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Playground safety


Four key areas to significantly reduce the risk of injury


1) Supervision

Play time for children is not break time for employees.

    • Outside play time is a great change of scenery for the teachers and the children
    • It should not be thought of as rest time for teachers
    • Children are more excited and active when outside which increases the chances of injury
    • If adult supervision decreases as child excitability increases…Accidents happen!
    • Each play area should have an adult supervisor
    • Playgrounds should not be set up with teacher sitting areas as this tends to minimize the importance of the need for supervision
    • Caregivers should watch for child behavior that tends to lead to injuries
      • Running
      • Not paying attention to nearby swings
      • Arguing over toys
      • Children pushing other children
      • Line battle
      • Etc.
    • Teacher supervisors must pay attention to keeping toddler children out of areas where older children are playing.  A common playground injury includes children running into other children when a child less experienced in walking cannot get out of the way of a running 3 or 4 year old.
    • Prior to heading to the playground a quick clothing check should take place.  Things to look for: necklaces, drawstrings, earrings, loose belts, and un-tied shoes.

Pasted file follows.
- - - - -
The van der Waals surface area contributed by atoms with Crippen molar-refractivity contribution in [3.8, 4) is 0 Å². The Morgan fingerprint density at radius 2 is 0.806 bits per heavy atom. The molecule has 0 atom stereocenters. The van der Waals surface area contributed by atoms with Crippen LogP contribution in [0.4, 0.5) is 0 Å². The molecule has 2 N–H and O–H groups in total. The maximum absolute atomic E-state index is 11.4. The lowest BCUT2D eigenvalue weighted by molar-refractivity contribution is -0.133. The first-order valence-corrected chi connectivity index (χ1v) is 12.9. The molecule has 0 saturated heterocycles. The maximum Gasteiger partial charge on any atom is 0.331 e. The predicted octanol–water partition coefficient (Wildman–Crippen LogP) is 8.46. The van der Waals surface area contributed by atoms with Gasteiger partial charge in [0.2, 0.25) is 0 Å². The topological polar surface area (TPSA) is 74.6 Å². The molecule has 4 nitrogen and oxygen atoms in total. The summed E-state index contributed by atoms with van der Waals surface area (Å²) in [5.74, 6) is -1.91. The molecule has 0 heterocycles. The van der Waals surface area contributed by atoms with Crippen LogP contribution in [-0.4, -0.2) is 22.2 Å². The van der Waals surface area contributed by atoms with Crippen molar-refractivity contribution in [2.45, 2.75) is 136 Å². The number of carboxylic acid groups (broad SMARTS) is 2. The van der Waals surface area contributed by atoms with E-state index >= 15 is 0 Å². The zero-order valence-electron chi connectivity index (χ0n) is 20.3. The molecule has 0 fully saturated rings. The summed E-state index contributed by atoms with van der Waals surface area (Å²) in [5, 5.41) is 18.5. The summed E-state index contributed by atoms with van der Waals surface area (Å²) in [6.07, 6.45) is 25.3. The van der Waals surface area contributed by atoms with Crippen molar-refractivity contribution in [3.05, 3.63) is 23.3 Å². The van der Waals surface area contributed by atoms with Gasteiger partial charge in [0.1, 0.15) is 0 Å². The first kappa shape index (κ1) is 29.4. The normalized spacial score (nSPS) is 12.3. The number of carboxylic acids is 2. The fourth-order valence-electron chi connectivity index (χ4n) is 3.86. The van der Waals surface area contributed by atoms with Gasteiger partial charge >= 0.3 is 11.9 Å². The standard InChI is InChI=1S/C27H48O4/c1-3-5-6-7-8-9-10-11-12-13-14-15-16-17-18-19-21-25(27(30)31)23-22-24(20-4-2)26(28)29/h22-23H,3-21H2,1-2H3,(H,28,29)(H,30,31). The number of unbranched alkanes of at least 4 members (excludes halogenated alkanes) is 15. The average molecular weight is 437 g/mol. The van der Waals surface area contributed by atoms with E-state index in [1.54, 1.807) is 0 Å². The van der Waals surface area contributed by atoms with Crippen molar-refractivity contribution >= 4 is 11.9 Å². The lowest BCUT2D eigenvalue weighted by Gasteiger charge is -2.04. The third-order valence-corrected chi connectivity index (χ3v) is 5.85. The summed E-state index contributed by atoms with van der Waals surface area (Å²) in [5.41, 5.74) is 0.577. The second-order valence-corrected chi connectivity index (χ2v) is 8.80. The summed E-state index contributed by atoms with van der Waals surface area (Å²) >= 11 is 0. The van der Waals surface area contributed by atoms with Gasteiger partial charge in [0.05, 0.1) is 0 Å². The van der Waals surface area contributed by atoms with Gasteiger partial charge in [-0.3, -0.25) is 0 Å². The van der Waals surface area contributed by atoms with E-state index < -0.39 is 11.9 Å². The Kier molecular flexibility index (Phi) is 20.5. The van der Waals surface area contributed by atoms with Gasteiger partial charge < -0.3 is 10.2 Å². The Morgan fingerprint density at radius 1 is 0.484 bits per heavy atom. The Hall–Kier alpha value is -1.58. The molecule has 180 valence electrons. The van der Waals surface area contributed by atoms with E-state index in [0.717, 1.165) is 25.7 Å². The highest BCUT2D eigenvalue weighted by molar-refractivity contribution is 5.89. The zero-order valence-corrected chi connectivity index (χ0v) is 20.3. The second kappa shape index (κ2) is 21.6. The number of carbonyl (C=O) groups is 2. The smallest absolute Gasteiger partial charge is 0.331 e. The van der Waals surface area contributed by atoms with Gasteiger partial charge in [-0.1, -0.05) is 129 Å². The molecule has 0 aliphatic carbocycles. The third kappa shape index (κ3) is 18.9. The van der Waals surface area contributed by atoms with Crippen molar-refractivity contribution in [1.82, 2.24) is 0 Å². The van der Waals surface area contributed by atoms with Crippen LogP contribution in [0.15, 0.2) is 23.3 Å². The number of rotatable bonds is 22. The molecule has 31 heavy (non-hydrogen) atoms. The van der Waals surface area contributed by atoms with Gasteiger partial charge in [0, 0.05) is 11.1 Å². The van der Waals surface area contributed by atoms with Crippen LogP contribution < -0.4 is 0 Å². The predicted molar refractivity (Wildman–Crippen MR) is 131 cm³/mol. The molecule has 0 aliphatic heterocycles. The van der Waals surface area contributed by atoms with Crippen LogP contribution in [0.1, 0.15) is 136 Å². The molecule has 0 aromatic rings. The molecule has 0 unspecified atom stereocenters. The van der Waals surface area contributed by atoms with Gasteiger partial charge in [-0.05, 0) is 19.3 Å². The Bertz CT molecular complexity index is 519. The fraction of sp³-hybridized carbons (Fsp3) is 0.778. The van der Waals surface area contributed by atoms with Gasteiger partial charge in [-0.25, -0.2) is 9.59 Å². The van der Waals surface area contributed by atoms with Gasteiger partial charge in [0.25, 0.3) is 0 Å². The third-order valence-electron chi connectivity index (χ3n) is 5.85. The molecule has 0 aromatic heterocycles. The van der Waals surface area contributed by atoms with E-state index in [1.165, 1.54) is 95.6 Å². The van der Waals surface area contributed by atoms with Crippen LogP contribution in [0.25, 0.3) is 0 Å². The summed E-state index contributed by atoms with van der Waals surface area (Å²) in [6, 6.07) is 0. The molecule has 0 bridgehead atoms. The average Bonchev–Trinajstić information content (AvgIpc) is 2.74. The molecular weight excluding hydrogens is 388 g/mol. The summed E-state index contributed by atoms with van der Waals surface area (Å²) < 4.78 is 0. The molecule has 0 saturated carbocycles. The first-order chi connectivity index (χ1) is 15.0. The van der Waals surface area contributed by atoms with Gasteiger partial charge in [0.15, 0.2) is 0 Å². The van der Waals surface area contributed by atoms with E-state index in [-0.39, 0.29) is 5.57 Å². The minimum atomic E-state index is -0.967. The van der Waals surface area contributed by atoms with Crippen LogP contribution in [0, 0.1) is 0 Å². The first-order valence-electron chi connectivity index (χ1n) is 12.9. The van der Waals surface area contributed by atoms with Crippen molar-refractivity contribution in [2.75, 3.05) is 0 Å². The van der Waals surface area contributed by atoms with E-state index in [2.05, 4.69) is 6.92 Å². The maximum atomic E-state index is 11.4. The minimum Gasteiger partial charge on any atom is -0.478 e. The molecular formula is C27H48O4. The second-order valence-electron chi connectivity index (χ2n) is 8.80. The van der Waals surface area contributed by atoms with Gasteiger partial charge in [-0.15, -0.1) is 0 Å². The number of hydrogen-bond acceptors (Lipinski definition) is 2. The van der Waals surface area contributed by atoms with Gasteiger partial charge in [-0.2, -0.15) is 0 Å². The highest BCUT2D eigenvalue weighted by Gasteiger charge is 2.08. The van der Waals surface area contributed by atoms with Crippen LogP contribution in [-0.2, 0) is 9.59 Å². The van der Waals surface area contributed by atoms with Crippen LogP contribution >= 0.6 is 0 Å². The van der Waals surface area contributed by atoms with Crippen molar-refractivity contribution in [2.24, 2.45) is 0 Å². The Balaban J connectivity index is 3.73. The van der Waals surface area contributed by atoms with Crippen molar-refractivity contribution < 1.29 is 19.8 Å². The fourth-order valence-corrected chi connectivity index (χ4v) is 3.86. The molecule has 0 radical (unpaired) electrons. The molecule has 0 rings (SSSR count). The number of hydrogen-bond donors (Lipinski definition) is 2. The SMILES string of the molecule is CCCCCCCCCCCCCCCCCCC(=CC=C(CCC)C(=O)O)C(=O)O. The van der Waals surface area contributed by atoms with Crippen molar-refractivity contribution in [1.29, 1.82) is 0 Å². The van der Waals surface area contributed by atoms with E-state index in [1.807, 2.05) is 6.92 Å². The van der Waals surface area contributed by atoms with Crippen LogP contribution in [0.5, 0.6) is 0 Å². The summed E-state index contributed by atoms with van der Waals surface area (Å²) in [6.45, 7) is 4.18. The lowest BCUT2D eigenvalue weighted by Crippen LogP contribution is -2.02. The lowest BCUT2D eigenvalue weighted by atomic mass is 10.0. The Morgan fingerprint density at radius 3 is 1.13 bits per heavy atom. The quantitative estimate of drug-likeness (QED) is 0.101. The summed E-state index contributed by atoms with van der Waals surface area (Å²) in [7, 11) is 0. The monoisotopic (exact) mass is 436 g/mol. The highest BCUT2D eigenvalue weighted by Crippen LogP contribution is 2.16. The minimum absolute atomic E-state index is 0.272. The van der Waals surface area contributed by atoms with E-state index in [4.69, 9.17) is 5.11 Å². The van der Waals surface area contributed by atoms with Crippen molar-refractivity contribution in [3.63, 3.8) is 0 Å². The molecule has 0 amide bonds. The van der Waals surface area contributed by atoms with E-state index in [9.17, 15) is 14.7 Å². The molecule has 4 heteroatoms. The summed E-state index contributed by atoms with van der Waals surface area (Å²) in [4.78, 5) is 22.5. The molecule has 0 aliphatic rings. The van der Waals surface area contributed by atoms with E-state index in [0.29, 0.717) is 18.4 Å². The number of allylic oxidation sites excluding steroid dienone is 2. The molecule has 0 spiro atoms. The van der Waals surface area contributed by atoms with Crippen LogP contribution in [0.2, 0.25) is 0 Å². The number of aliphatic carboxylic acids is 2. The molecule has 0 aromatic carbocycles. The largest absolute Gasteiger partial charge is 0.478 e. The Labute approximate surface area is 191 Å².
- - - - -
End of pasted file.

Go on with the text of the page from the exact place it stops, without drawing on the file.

• Supervise child traffic at the end of the slides and in front of swing sets.
    • Enforce proper use of equipment, for example: children should not be allowed to climb up the sliding surface
    • Teachers should be stationed where they can see children in the crawl spaces and on the equipment.
    • There should not be any areas where children can easily get out of sight of teachers as this increases the chance for abuse allegations.

Key components of supervision:


    Pre-supervision:

    • An adult should enter the playground area before the children are allowed to enter the area.
    • A quick inspection for any obvious, out of the ordinary hazards should take place prior to children being allowed onto the playgrounds.

    Active monitoring:

    • “Active” requires that monitoring children on the playground is intentional.
    • Proper position: allows supervisor to see children from different angles, changing locations in the play area allows for closer supervision
    • Scanning: supervisors should look up, down, left, right, over, and under to see all areas of the play environment
    • Eye contact with children often can prevent unruly behavior that leads to injuries

2) Age appropriate equipment design


    Equipment for children aged 2 to 5 years should be separate from play equipment for children 5 to 12 years old

    • Signs in the play area will help reinforce teacher instruction on age appropriate play equipment
    • Resist the temptation to move advanced younger children to older group play areas
    • If possible, fences should separate age appropriate play areas from each other

    Platforms on equipment:

    • Are intended to allow children to change direction and get off the equipment if they want to
    • Should have appropriate guardrails
      • Minimum of 38” high for school age children 5 – 12
      • Minimum of 29” high for preschool age children 2 – 5

    Designs and supports:

    • Equipment design and supports for the equipment should prevent children from climbing on the outside of the structure

    Cautions about head entrapment